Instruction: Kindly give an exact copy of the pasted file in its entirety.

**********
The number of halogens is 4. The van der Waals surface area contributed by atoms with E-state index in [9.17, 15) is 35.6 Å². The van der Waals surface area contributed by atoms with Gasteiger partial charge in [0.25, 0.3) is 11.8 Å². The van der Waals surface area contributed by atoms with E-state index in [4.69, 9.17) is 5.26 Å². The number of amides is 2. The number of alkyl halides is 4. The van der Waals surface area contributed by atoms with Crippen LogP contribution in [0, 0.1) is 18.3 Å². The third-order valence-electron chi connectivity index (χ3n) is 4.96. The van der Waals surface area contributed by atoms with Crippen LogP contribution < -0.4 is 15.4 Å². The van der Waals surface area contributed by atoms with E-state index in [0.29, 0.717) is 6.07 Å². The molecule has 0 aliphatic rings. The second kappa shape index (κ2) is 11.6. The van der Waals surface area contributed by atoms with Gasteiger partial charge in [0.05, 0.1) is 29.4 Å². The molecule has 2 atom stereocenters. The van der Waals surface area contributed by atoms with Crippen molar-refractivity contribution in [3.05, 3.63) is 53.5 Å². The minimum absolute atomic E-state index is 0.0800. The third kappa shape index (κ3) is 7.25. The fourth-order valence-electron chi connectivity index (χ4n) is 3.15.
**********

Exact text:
The number of halogens is 4. The van der Waals surface area contributed by atoms with E-state index in [9.17, 15) is 35.6 Å². The van der Waals surface area contributed by atoms with Gasteiger partial charge in [0.25, 0.3) is 11.8 Å². The van der Waals surface area contributed by atoms with E-state index in [4.69, 9.17) is 5.26 Å². The number of amides is 2. The number of alkyl halides is 4. The van der Waals surface area contributed by atoms with Crippen LogP contribution in [0, 0.1) is 18.3 Å². The third-order valence-electron chi connectivity index (χ3n) is 4.96. The van der Waals surface area contributed by atoms with Crippen LogP contribution < -0.4 is 15.4 Å². The van der Waals surface area contributed by atoms with E-state index in [0.29, 0.717) is 6.07 Å². The molecule has 0 aliphatic rings. The second kappa shape index (κ2) is 11.6. The van der Waals surface area contributed by atoms with Gasteiger partial charge in [0.05, 0.1) is 29.4 Å². The molecule has 2 atom stereocenters. The van der Waals surface area contributed by atoms with Crippen molar-refractivity contribution in [3.05, 3.63) is 53.5 Å². The minimum absolute atomic E-state index is 0.0800. The third kappa shape index (κ3) is 7.25. The fourth-order valence-electron chi connectivity index (χ4n) is 3.15.